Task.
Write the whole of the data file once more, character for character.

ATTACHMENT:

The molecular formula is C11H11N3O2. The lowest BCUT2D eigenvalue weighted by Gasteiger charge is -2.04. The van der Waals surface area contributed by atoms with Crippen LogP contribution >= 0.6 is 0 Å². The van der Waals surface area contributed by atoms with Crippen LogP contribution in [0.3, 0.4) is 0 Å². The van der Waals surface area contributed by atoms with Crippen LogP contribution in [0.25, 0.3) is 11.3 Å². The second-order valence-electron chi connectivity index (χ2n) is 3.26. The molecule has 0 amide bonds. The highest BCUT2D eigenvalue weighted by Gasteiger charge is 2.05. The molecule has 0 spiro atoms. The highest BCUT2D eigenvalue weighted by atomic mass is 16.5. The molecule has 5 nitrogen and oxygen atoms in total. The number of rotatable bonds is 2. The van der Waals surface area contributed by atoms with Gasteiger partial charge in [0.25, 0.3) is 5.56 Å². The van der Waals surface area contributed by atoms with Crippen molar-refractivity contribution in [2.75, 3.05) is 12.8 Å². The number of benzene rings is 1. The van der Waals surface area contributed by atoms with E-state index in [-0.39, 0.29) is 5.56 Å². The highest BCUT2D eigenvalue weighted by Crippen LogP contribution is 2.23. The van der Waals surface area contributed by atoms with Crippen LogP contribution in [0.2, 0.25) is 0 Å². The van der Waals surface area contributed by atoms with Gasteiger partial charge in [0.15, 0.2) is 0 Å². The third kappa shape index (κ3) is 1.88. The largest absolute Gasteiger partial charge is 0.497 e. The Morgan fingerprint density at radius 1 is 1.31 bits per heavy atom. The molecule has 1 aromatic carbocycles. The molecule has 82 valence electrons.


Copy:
The molecular formula is C11H11N3O2. The lowest BCUT2D eigenvalue weighted by Gasteiger charge is -2.04. The van der Waals surface area contributed by atoms with Crippen LogP contribution >= 0.6 is 0 Å². The van der Waals surface area contributed by atoms with Crippen LogP contribution in [0.3, 0.4) is 0 Å². The van der Waals surface area contributed by atoms with Crippen LogP contribution in [0.25, 0.3) is 11.3 Å². The second-order valence-electron chi connectivity index (χ2n) is 3.26. The molecule has 0 amide bonds. The highest BCUT2D eigenvalue weighted by Gasteiger charge is 2.05. The molecule has 0 spiro atoms. The highest BCUT2D eigenvalue weighted by atomic mass is 16.5. The molecule has 5 nitrogen and oxygen atoms in total. The number of rotatable bonds is 2. The van der Waals surface area contributed by atoms with Gasteiger partial charge in [0.25, 0.3) is 5.56 Å². The van der Waals surface area contributed by atoms with Crippen molar-refractivity contribution in [2.75, 3.05) is 12.8 Å². The number of benzene rings is 1. The van der Waals surface area contributed by atoms with E-state index in [-0.39, 0.29) is 5.56 Å². The highest BCUT2D eigenvalue weighted by Crippen LogP contribution is 2.23. The van der Waals surface area contributed by atoms with Crippen LogP contribution in [0.2, 0.25) is 0 Å². The van der Waals surface area contributed by atoms with Gasteiger partial charge in [0.15, 0.2) is 0 Å². The third kappa shape index (κ3) is 1.88. The largest absolute Gasteiger partial charge is 0.497 e. The Morgan fingerprint density at radius 1 is 1.31 bits per heavy atom. The molecule has 1 aromatic carbocycles. The molecule has 82 valence electrons.